Rolling Stones continue working on a new album

THE ROLLING STONES:  Update on their new album

Work continues on the new Rolling Stones album. Mick Jagger says that even with a few recording sessions in the can, he's still working on songs.

Speaking to Ireland's Independent newspaper, he says, "I'm just writing. I don't really think about what I have written, much. I just keep plowing forward, really."

The Stones' last album of original material was 2005's A Bigger Bang. In 2016, they started work on another, but switched to recording a collection of old blues songs instead. That resulted in the album Blue & Lonesome

Producer Don Was recently said the band's next album probably won't be out this year.

The Rolling Stones begin a tour May 18th in Dublin.

MORE BIG 95 MUSIC NEWS:  Wednesday, April 25th

PRINCE:  New album coming in September

The rumors are true: there will be a new Prince album this fall.

Troy Carter, who oversees the musical assets of the Prince estate, tells Variety that this collection of new material will be out September 28th on Warner Brothers.

The album will feature the first dozen or so previously unreleased songs from Prince's famed Paisley Park vault. In the last year, the various tapes and computer drives were moved to a professional storage facility in California, where the entire archive is being digitized and restored.

Carter credits Prince for the way "he wrote down his thoughts and plans and how he ran his business, so he pretty much left a blueprint of how things should go. Listening to the music, the demos, seeing some of his notes and tape notes, you really get an idea of how his mind worked, and I’m honored to get a glimpse of his process."

There is also video footage potentially to be released and "conversations" on projects, included a jukebox musical are underway. Carter added, "We're looking at all options."

Speaking of Prince...

Prince's heirs have filed a wrongful death lawsuit.  Members of the Nelson family took action against Walgreens and the Illiinois medical facility where Prince was treated after an emergency landing days before he died in 2016.

Filed Friday, a day after the County Attorney covering Chanhassen, Minnesota said no criminal charges would be filed, the suit in Cook County, Illinois names the Trinity Health Center. That's where Prince, after taking ill on a private plane, was treated for what his staff called flu-like symptoms -- although reports say he received Narcan, the antidote used in opioid overdoses.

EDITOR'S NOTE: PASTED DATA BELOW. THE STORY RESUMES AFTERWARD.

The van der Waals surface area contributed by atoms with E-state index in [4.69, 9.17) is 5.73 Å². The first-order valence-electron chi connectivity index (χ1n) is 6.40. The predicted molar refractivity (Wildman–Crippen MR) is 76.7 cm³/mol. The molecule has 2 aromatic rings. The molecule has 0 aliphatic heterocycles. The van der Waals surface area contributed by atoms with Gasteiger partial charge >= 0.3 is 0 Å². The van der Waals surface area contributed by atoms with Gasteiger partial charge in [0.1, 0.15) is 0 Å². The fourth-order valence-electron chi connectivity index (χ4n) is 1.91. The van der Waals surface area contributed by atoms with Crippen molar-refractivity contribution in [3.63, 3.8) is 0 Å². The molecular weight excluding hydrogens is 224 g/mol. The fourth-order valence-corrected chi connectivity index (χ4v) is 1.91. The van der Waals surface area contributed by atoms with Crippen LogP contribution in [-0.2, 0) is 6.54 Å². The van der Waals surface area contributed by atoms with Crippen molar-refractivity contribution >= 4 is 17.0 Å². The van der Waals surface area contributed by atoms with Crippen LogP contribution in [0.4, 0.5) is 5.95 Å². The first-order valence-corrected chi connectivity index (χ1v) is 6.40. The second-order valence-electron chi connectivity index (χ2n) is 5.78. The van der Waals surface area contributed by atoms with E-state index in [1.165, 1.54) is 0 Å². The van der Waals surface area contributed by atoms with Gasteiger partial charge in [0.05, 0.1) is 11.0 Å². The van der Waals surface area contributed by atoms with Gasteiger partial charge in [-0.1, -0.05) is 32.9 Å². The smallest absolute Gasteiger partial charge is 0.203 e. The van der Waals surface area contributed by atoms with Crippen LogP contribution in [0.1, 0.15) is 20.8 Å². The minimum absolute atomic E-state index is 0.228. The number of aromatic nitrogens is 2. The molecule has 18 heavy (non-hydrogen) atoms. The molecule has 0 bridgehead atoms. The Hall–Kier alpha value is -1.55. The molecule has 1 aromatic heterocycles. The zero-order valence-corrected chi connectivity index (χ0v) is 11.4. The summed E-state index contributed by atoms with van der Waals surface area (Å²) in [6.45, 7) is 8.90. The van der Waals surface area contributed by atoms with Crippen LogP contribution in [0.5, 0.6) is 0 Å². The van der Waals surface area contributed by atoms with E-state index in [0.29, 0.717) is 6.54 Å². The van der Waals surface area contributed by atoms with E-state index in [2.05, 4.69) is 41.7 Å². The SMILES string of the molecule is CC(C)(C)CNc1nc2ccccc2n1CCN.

Two Walgreens location were named for giving Prince "medications not valid for a legitimate medical purpose and failing to conduct appropriate drug utilization review." (KSTP-TV)

U2:  Fan smartphones enhance concert experience

Many artists want fans to keep phones hidden during concerts -- but U2 want them out for the opening song at their Experience + Innocence tour.

They've just released an app called the AR eXPERIENCE that promises to "augment your reality." You're supposed to open the app before U2 comes on, and it will be triggered by the 100-foot-long LED wall running the length of the arena floor. Then during the opening song, keep the app open for something special.

The app is available for iPhones and Android devices. U2's Experience + Innocence tour opens on May 2nd in Tulsa, Oklahoma.

DONNA SUMMER:  Critics pan musical

Theater critics for New York's big newspapers gave low marks to Summer: The Donna Summer Musical.

Never known for enthusiasm toward rock and roll-based shows, all three papers showed their contempt for the bio-musical that officially opened Monday night.

  • The Daily News proclaimed: "Donna Summer bio-musical drops the disco ball."
  • The New York Post used a reference to one of the diva's classics: "The new Donna Summer musical is not hot stuff."
  • And the New York Times made it unanimous: "Hot Stuff Turns Cold in Summer: The Donna Summer Musical."

The Times' negativity went beyond the production itself, accusing recording giant Universal Music -- which controls the Summer catalog as well as that of Jimmy Buffett, whose Escape to Margarative opened last month -- of not understanding Broadway. Critic Jesse Green comments, "I don’t doubt the sincerity of their interest in brands that can still make them millions. It’s the sincerity of their interest in musical theater I question."

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